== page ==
There’s normally an inverse relationship between the value of the dollar and commodity prices. The prices of commodities have historically tended to drop when the dollar strengthens against other major currencies, and when the value of the dollar weakens against other major currencies, the prices of commodities generally move higher. This is a general rule and the correlation isn’t perfect, but there’s often a significant inverse relationship which plays out over time.
The table below suggests that the commodities market outperformed during the 2008 financial crisis and during the recent Covid-19 crisis, mainly due to a weaker Dollar index. Moving forward, any further weakness in the Dollar index in the coming days may once again prompt commodity prices to outperform or vice- versa.
Source: Ticker plant, Telequote, Ventura Securities Ltd
How will the Dollar index impact our Rupee and the Indian markets?
When the Dollar index weakens, the Rupee rises against the USD, and vice-versa. In the event of a falling USD-Rupee, Foreign Institutional Investors (FII) and Foreign Portfolios Investors (FPI) enjoy better returns on their dollar investments.
The table below suggests that during 2008 to 2011 and between March 2020 and Aug 2020, FIIs increased their investment in the Indian market. Effectively, during that time, as the Rupee appreciated against the Dollar, FIIs got better returns on their investments. At the same time, our Equity market outperformed during that period.
We expect any further weakness in the Dollar index in the coming years to drive further FII inflows into our equity markets, other things being stable or positive.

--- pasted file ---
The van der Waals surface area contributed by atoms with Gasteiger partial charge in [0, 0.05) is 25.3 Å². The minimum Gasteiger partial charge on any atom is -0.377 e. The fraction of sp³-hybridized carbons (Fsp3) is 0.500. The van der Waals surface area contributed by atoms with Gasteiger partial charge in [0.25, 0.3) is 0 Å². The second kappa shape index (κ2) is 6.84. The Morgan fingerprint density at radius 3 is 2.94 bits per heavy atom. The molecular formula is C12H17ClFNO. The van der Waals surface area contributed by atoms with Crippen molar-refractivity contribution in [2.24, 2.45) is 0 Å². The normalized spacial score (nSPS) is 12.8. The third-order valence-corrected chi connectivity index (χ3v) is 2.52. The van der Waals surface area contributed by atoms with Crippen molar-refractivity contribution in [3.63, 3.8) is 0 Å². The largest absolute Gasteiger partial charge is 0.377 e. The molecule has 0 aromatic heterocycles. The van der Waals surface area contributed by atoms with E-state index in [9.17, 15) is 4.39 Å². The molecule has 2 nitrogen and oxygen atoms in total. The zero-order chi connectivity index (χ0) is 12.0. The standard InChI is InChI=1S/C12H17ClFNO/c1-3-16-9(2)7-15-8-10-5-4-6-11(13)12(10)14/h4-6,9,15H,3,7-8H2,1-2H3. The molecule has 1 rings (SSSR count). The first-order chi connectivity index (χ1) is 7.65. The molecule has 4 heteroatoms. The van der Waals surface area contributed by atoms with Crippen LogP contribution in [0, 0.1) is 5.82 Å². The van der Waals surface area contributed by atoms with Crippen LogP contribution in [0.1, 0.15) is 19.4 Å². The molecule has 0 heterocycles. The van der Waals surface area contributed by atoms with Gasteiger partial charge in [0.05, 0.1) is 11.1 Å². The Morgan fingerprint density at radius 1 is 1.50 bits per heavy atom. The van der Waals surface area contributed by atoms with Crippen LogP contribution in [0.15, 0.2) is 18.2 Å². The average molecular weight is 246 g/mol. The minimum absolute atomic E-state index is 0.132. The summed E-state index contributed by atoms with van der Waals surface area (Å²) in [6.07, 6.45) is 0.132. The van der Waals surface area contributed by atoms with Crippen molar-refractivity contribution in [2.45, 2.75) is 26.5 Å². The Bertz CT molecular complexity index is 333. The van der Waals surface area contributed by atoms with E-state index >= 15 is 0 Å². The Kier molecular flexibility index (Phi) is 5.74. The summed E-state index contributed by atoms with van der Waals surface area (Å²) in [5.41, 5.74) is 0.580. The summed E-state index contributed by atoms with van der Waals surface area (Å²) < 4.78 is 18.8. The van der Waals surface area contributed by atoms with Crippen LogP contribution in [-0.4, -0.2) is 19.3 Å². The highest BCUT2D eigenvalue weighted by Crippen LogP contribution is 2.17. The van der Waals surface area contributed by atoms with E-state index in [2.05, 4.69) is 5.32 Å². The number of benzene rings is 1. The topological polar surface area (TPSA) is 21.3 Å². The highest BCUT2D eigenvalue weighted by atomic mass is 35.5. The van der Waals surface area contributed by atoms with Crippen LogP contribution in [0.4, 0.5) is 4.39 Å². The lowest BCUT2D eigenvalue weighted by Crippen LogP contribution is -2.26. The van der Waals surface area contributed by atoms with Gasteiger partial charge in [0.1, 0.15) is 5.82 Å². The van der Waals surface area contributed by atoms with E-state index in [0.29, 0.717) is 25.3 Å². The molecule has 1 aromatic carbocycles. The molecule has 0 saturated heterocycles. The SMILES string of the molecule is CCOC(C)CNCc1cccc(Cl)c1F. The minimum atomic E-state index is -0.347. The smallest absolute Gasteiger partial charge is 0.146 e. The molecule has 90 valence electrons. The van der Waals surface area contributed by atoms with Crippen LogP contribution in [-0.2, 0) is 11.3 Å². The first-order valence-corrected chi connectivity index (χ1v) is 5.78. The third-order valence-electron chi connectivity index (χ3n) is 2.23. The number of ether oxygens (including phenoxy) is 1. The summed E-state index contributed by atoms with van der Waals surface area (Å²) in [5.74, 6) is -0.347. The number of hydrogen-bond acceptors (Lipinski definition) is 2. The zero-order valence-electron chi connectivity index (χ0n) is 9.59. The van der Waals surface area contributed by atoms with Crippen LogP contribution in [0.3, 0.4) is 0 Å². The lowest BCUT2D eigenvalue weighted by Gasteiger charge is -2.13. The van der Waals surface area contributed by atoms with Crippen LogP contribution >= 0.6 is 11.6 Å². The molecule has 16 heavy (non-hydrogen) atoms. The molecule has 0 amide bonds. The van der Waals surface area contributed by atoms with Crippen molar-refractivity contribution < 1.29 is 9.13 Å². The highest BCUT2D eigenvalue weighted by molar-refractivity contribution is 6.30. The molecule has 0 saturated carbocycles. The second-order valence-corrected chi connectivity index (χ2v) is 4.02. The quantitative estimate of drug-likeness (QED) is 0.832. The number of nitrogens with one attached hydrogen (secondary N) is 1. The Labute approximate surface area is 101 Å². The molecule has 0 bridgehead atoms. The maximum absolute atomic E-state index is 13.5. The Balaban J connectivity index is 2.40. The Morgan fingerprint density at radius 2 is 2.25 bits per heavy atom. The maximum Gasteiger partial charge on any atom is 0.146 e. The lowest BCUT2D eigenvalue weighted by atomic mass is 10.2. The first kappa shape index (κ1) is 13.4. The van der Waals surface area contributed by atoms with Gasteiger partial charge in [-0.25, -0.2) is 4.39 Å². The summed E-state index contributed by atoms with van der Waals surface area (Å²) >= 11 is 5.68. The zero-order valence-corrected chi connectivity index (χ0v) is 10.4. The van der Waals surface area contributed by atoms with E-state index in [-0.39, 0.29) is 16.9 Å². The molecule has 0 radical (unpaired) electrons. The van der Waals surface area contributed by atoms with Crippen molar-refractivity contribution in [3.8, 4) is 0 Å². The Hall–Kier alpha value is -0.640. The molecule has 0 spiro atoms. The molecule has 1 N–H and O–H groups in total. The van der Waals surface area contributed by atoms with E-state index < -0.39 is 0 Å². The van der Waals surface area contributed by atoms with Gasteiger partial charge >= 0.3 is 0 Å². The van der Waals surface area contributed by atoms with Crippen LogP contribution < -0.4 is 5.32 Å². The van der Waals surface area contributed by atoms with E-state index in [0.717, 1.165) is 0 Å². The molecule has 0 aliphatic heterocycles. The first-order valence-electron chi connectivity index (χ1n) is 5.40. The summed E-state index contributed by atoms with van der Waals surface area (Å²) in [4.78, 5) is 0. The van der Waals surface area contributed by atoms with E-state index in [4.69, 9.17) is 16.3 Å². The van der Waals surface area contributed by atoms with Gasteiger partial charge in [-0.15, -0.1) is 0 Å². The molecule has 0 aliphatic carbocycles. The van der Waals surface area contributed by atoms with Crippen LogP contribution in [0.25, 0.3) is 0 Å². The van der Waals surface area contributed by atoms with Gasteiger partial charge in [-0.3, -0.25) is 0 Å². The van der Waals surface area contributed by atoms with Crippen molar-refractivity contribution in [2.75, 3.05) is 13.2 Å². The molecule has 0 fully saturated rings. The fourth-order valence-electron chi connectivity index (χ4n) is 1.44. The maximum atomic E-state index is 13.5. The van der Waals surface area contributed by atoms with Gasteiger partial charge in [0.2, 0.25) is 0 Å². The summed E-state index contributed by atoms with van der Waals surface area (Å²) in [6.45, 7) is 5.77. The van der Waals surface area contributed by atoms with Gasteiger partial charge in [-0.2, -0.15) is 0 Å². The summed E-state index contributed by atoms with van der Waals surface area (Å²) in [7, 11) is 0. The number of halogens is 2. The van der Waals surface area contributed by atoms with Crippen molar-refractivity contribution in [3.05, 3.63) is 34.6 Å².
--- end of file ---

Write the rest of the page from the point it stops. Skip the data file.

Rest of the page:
Source: NSDL, Telequote, Ventura Securities Ltd
US Dollar Speculators trimmed their bearish bets
Recently, large currency speculators reduced their bearish net positions in the US Dollar Index futures markets, according to the latest Commitment of Traders (COT) data released by the Commodity Futures Trading Commission (CFTC).
The non-commercial futures contracts of US Dollar Index futures, traded by large speculators and hedge funds, totaled to a net position of 7,41 contracts in the data reported until 03r d November. This was a weekly gain of 1,995 net contracts from the previous week, which had a total of -1,254 net contracts.
Source: Countingpips, Ventura Securities Ltd
Technical outlook for the Dollar index
Technically, over the past three-month period (August to October 2020), the Dollar index saw range-bound trading movement between 91.70 and 94.80 levels. We expect that it will soon break out on either side in the coming days. If it breaks above 94.80 levels, then it will head towards 96.50 to 97 over the next one to two-month period. On the other hand, it will take strong support at 91.70 levels on a daily closing basis, breaking below which, it can drag down towards 88 levels over the next three to six-month period.
Source: Telequote, Ventura Securities Ltd
What about the Rupee?
Technically, the USD/INR pair has been trading in a falling channel line over the past six-months period. We expect to face strong resistance at 75.25, going forward, on a daily closing basis. If it breaks above this level it will head towards 77 levels first, and after that to 78.50 levels over the next one to two-month period.
On the downside, it will take strong support at the falling channel line, which comes around 72 levels, approximately.
Source: Telequote, Ventura Securities Ltd